Cerec technology working for you at Alexandra Dental Care.
Anyone who has had a dental crown fitted to strengthen a damaged tooth will know of the inconvenience that results from the need for two separate appointments. At most dental practices, an appointment will be necessary where the tooth is prepared and shaped, ready for a dental crown to be fitted. In most cases, this will mean a delay of a week or so for the patient.
Few dental practices have the facilities to prepare the crowns on site (more of that later). This means that, instead, impressions have to be taken of the patient’s prepared teeth and these are then sent away to a dental laboratory, where the crowns are produced. Usually a temporary crown will be fitted to protect the tooth, but, as these are not a perfect fit, they are not ideal.
It doesn’t have to be this way though, and, at Alexandra Dental Care, we are able to offer our Burton and Ashby patients a ‘one stop shop’ for their dental crowns.
Instead of taking an impression of the prepared tooth to be sent to a laboratory, we are able to avoid this sometimes unpleasant aspect of a crown preparation, by using a 3D camera to scan an image of the prepared tooth. This is completely non-invasive and takes just a few seconds.
The information from this image is then sent to a computerised milling system located within our practice, and your dental crown is then prepared whilst you wait, from a single block of porcelain. This whole process is completed in approximately one hour, during which time, you are free to wait in our comfortable waiting rooms, or even take a walk if you wish. We would recommend that you don’t eat or drink during this time though as your prepared tooth may be sensitive.
Using this process, there is no temporary crown to be removed, and your new crown can be fitted in the normal manner, same day, using a strong dental adhesive.
Invisalign – stress free, discreet braces for adults and teens.
It is probably true that most people associate teeth straightening with traditional metal braces. These do work well, but bring with them a number of disadvantages, the most obvious of these being the fact that they are very visible. In addition to this, some patients find them to be uncomfortable to wear, which can be a particular problem as some braces may need to be worn for a year or more to fully achieve their aims.
Many modern cosmetic dental braces, based on a traditional design, have addressed some of these problems by using finer, tooth coloured materials for their construction. However, these types do still tend to use the wires and brackets of old style metal braces.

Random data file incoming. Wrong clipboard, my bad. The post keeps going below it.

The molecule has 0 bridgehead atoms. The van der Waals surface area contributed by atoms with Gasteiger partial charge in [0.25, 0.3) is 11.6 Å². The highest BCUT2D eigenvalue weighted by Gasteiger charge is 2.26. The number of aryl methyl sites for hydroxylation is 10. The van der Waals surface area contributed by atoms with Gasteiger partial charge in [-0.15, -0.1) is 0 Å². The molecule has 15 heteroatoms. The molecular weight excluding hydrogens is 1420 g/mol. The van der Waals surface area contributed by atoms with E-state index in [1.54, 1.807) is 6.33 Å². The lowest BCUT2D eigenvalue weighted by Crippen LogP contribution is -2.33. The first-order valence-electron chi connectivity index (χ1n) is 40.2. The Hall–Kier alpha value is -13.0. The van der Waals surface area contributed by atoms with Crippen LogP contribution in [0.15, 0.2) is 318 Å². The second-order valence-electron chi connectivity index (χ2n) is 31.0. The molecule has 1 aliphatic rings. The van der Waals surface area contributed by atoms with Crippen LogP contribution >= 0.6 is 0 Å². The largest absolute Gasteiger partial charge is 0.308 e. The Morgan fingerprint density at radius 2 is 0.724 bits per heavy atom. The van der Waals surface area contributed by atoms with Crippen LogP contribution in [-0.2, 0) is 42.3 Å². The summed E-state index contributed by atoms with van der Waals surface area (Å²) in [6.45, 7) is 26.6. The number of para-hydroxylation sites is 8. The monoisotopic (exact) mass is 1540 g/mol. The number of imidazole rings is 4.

At Alexandra Dental Care, we are pleased to advise our Ashby and Burton patients that we can now straighten their teeth using a modern system known as Invisalign. This system avoids the use of wires and brackets altogether. In addition to the discreet benefits of these braces, most patients find them to be very comfortable and convenient to wear, even for long periods of time.
Whiter and brighter teeth for a more confident smile.
Do you feel a tinge of envy when you turn on your TV and see the people in the whitening toothpaste adverts who seem to have near perfect teeth? Perhaps not, but it is noticeable that most of the actors and actresses in such adverts, don’t really appear to have discoloured teeth to any great degree in the first place?
This, unfortunately, is the reality of teeth whitening toothpastes. Whilst they do technically work, they only have a minimal effect, due to the tiny amounts of the whitening ingredient allowed. This makes them suitable for minor top ups, or for those people whose teeth are already white, such as the celebrities employed to advertise and endorse them.
For the rest of us who are concerned about our yellowing or stained teeth, the results of using a whitening toothpaste are likely to be very disappointing indeed.
Reasons for stained teeth
There are essentially two causes of discolouration of the teeth; those on the surface enamel and the ageing effect on the inner part of the tooth.
Surface enamel staining can be caused by diet or lifestyle choices. Some foods such as dark berries, along with drinks such as tea, coffee and colas can causes staining to the surface of the teeth, especially where the enamel has worn, leaving tiny pits for the stains to enter. Smoking too, will cause dark, and possibly brown, teeth as well as being a serious threat to your oral health in general.
Internal discolouration is actually caused by the inner part of the tooth becoming darker as we get older, albeit some people have naturally darker teeth. This can often leave a yellowing appearance and unfortunately, there is little that we can do to avoid this effect.
Our Burton and Ashby dentist takes a look at the pros and cons of each material.